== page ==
Headline — 08 February 2017 — by Rowland A. Parks
For Black History Month, artist Pen Cayetano honors Kremandala’s Evan X Hyde

DANGRIGA, Stann Creek, Sun. Feb. 5, 2017–The afternoon rains could not deter those who headed to Pen Cayetano’s Studio Gallery in Dangriga Town for a celebration of Black History Month, which featured a ceremony in which the versatile, dynamic artist Pen Cayetano honored Kremandala chairman Evan X Hyde for his stellar contribution to the development of black consciousness in Belize.

In the back-water colonial society of British Honduras, young Evan Anthony Hyde returned from his studies in the United States and became Evan X Hyde, a black activist and freedom fighter who dared to speak out against the injustices of the colonial society through the United Black Association for Development (UDAD) a black consciousness movement that he helped to form and later led. If there is one word that can summarize Evan X Hyde over the almost five decades that he has been on the scene stripping away the various layers of hypocrisy in Belizean society, that word is consistent.

Shortly after 3:00 p.m., Pen Cayetano began making periodic checks at the gate of his studio compound, after he told the waiting audience that, “the great Evan X Hyde should be arriving any minute now.”

Evan X Hyde arrived and was greeted with a warm, brotherly embrace by Pen, who led him and his wife toward the stage. The waiting crowd greeted Evan X Hyde with loud clapping as Pen took the cordless microphone and shouted out, “Power to the people.” Then he sang “God Bless X Hyde”, and the program to honor the “Power to the People” man got underway in earnest.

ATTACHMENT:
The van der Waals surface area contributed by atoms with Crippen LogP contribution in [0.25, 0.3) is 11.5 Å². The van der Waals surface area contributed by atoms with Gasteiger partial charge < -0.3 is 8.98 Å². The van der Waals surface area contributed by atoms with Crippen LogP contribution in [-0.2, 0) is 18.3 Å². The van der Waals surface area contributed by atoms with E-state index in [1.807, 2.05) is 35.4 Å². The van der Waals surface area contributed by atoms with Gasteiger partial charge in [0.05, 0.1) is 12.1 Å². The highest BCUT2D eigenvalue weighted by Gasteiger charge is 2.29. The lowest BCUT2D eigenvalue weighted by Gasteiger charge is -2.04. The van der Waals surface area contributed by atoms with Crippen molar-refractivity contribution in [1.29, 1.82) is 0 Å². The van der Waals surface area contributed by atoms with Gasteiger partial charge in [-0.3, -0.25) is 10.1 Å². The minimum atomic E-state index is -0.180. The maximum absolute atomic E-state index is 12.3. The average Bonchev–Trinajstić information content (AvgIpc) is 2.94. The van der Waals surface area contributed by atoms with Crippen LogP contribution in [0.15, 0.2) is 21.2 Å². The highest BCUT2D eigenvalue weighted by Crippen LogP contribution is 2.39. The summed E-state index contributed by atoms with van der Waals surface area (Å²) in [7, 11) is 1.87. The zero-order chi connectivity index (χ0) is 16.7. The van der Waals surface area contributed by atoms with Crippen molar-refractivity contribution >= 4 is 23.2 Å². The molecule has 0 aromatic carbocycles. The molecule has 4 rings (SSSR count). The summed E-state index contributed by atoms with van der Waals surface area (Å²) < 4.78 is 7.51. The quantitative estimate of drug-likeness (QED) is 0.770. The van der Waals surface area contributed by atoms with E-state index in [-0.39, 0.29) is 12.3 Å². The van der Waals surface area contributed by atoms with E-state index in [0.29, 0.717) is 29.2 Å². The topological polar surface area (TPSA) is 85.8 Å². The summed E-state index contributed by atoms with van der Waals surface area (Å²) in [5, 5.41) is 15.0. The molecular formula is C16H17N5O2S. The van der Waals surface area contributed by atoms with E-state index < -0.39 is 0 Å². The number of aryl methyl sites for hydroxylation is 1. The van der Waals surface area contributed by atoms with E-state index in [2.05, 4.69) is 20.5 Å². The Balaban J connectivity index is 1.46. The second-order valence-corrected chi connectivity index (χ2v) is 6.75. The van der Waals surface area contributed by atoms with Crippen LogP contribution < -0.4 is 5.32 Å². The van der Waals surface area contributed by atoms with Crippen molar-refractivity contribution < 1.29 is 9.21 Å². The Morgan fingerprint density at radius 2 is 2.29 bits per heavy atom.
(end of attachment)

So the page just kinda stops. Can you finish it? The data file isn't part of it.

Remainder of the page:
In his welcome remarks, Pen began to reminisce about how he met Evan X Hyde. He told the story about how black people, Creoles and Garifuna people, used to treat each other. “I was twelve years old,” Pen recollects, “and this guy used to tell us how we are beautiful.”

“Today, 2017, the 5 February I spoke to Dr. Aranda, and Cynthia Ellis, I told them we got to do something…,” Pen told the audience.

“Power to the people, power to Evan X Hyde,” Pen thundered into his microphone, as he began speaking about Cynthia Ellis-Topsey, “one of our great woman leaders in Dangriga”, who he would introduce shortly as the first speaker.

Ellis-Topsey said she was moved to tears and gave God thanks in celebration of Evan, and invited the crowd to sing with her. Then she led the crowd into the singing of Bob Marley’s “One Love” and moved into another of Marley’s songs., this time it was Marley’s Redemption Song.

Ellis-Topsey credited Evan for, “what I have become today.” She said that Evan spoke to her class when she was a youngster attending St. Catherine’s Academy and he awakened in her the reality of what was happening in the world.

“ I was getting ready to go into the convent. I wanted to become a nun, but after Evan spoke to us, and taught us to be black and proud, I changed my mind about becoming a nun”, Ellis-Topsey said. “I was following the crowd called UBAD,” she noted.

Ellis-Topsey explained that Evan was not popular due to the system. “Evan has given us the model. He dared to be different. Amandala, power to the word,” Ellis-Topsey said.

“Do not leave this place without telling the Cayetano family or Evan how we are going to move forward,” Ellis-Topsey said, noting, “All of us are responsible.”

Following Ellis-Topsey’s presentation, Sean Taegar read a poem dedicated to Evan X Hyde, whose work and contribution the poem described as “blossoming from the abyss.”

During the interlude, Pen narrated a story about when he was living in Germany and he learned from Amandala that an investor wanted to buy Amandala. Pen went on to describe the anxiety he felt when he learned that some rich person wanted to buy Amandala. So he waited for the next edition of the newspaper to find out what would happen to Amandala. “I di wait for the next Amandala from Belize to see what X gwine do bout this man. X told the man this Amandala was not made by money. This Amandala was made by the people,” said Cayetano.

Pen introduced the next speaker, Dr. Theodore Aranda, as the man who got the hospital built in Dangriga.

Dr. Aranda recalled the first time that he met Evan was when he returned from the US, and mentioned that they spoke about the situation in Belize.